What Identifying As Non-Binary Means
Start writing a post
Identities

Being Non-Binary Was Not My Choice, And I Wouldn't Change It Even If It Was

My gender is not a choice, but I wouldn't change it even if I could.

14508
Being Non-Binary Was Not My Choice, And I Wouldn't Change It Even If It Was

When I was born, the doctor checked one of two boxes on my birth certificate. I was assigned an "F." What was once just a letter became a symbol for my gender category in the world. Female. Girl. Woman. It was more than being sorted based on biology, it was a determinate for how I would be seen by the world and for how I was meant to see myself. It was about what clothes I would wear, what pronouns I would use, what kind of name I had, and what I would look like. This happens to all of us and, for the most part, it works out OK. We're able to squeeze ourselves into one box or the other, feeling comfortable in whatever label we were given. A waitress calls us "ma'am," and it feels right.

As Pride Month 2019 kicks off, I want to talk about what it's like when that assigned letter doesn't work out. Almost every aspect of life exists on a broad spectrum, and gender is no different. Sometimes, the gap between how you feel and how you are seen becomes too large to consolidate. It starts to leave a sick feeling in your stomach. Suddenly, it is clear as day that all the people in your life are only seeing half of you, and on some days, even less. There are days when you can't even look in the mirror because you don't recognize yourself either. The feeling isn't always new, but rather like noticing an old ache you've grown very used to. I once read an analogy that went a little like this: Gender is like a bone in our body. We don't feel it unless something's wrong. We can feel when there's a disconnect, a break, a gap. Unlike a real bone injury, it's not a bad or harmful thing, but it can still cause us pain.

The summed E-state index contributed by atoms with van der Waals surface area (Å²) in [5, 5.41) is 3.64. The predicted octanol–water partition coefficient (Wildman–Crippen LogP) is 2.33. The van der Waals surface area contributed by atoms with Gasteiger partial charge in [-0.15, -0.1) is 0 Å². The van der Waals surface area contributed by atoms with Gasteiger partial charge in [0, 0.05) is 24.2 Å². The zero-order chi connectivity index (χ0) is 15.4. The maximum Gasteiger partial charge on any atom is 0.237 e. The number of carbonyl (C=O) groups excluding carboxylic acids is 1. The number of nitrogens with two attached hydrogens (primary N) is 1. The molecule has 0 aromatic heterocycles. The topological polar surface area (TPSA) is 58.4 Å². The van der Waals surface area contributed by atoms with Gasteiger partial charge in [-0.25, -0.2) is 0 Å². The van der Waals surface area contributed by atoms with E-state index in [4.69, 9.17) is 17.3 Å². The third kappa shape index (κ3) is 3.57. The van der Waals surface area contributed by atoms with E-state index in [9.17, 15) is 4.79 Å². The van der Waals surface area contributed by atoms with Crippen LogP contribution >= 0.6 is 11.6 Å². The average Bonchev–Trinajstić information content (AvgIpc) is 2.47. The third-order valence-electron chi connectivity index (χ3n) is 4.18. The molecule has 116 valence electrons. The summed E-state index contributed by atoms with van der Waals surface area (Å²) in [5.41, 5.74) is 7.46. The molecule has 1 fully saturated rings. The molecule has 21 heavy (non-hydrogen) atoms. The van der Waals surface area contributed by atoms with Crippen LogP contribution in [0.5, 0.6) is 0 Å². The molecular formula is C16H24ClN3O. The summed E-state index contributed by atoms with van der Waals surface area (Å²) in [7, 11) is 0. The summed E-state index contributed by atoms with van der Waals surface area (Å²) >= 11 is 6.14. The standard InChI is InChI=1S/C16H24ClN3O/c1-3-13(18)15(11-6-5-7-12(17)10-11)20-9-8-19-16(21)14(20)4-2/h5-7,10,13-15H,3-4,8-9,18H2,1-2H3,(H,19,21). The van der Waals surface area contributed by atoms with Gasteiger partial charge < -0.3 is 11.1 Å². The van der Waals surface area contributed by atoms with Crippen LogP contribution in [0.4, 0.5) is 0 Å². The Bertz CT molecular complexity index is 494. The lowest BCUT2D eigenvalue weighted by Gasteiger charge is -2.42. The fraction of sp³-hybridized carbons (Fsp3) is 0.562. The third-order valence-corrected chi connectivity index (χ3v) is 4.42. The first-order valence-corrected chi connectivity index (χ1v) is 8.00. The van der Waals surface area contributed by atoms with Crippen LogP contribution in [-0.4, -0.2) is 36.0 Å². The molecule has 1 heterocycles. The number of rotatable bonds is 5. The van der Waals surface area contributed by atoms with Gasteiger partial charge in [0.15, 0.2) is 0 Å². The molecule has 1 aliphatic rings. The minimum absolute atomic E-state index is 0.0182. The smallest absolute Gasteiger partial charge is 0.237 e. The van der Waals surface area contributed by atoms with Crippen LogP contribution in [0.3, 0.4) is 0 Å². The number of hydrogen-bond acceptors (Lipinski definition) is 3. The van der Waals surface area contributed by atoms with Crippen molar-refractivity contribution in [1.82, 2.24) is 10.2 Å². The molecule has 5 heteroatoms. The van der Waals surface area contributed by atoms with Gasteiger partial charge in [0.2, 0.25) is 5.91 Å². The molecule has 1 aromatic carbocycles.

I started to seriously question my gender when I was 15 years old.

I felt misplaced among a group of women, like I was an outsider who just happened to be there. I felt a twinge when addressed as my birth name, which is a very feminine one. The older I got, the worse these things began to feel. The first time I met one of my best friends, she asked me for my pronouns, and answering "she or her" felt like telling half the story.

When I put on my costume suit for Mary Poppins my junior year of theatre, I looked in the mirror and finally recognized myself. I started to check "other" in gender categories on surveys and exams. I began a life-long process of self-acceptance over something I'd always known deep down. I was not a woman, but I was not a man. I was kind of both, kind of neither. I fell somewhere in the middle, feeling a partial sense of belonging among the traditional binary gender categories, but whole in my very own right.